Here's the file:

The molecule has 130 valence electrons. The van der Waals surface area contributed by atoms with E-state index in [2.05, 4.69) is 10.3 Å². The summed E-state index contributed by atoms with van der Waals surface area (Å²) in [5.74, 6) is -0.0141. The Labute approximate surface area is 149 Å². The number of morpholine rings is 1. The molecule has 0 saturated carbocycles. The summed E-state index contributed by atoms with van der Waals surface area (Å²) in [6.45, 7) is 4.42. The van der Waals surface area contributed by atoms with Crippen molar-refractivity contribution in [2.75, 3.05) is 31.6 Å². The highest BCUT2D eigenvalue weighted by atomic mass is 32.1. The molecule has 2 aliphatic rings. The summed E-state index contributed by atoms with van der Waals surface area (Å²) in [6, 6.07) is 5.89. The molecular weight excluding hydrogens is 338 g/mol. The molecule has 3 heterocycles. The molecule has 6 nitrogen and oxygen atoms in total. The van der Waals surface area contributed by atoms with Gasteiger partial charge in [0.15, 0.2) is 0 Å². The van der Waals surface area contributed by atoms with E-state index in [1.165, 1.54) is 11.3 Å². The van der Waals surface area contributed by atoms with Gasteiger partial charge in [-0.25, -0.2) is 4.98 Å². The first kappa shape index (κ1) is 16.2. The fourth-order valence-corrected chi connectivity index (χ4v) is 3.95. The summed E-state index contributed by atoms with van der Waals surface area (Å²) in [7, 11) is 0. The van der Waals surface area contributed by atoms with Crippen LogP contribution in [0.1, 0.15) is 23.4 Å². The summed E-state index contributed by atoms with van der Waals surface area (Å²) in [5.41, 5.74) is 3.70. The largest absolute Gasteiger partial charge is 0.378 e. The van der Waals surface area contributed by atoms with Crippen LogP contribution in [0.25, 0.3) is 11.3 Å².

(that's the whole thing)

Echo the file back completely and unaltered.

The molecule has 130 valence electrons. The van der Waals surface area contributed by atoms with E-state index in [2.05, 4.69) is 10.3 Å². The summed E-state index contributed by atoms with van der Waals surface area (Å²) in [5.74, 6) is -0.0141. The Labute approximate surface area is 149 Å². The number of morpholine rings is 1. The molecule has 0 saturated carbocycles. The summed E-state index contributed by atoms with van der Waals surface area (Å²) in [6.45, 7) is 4.42. The van der Waals surface area contributed by atoms with Crippen molar-refractivity contribution in [2.75, 3.05) is 31.6 Å². The highest BCUT2D eigenvalue weighted by atomic mass is 32.1. The molecule has 2 aliphatic rings. The summed E-state index contributed by atoms with van der Waals surface area (Å²) in [6, 6.07) is 5.89. The molecular weight excluding hydrogens is 338 g/mol. The molecule has 3 heterocycles. The molecule has 6 nitrogen and oxygen atoms in total. The van der Waals surface area contributed by atoms with Gasteiger partial charge in [0.15, 0.2) is 0 Å². The van der Waals surface area contributed by atoms with E-state index in [1.165, 1.54) is 11.3 Å². The van der Waals surface area contributed by atoms with Gasteiger partial charge in [-0.25, -0.2) is 4.98 Å². The first kappa shape index (κ1) is 16.2. The fourth-order valence-corrected chi connectivity index (χ4v) is 3.95. The summed E-state index contributed by atoms with van der Waals surface area (Å²) in [7, 11) is 0. The van der Waals surface area contributed by atoms with Crippen LogP contribution in [0.1, 0.15) is 23.4 Å². The summed E-state index contributed by atoms with van der Waals surface area (Å²) in [5.41, 5.74) is 3.70. The largest absolute Gasteiger partial charge is 0.378 e. The van der Waals surface area contributed by atoms with Crippen LogP contribution in [0.25, 0.3) is 11.3 Å².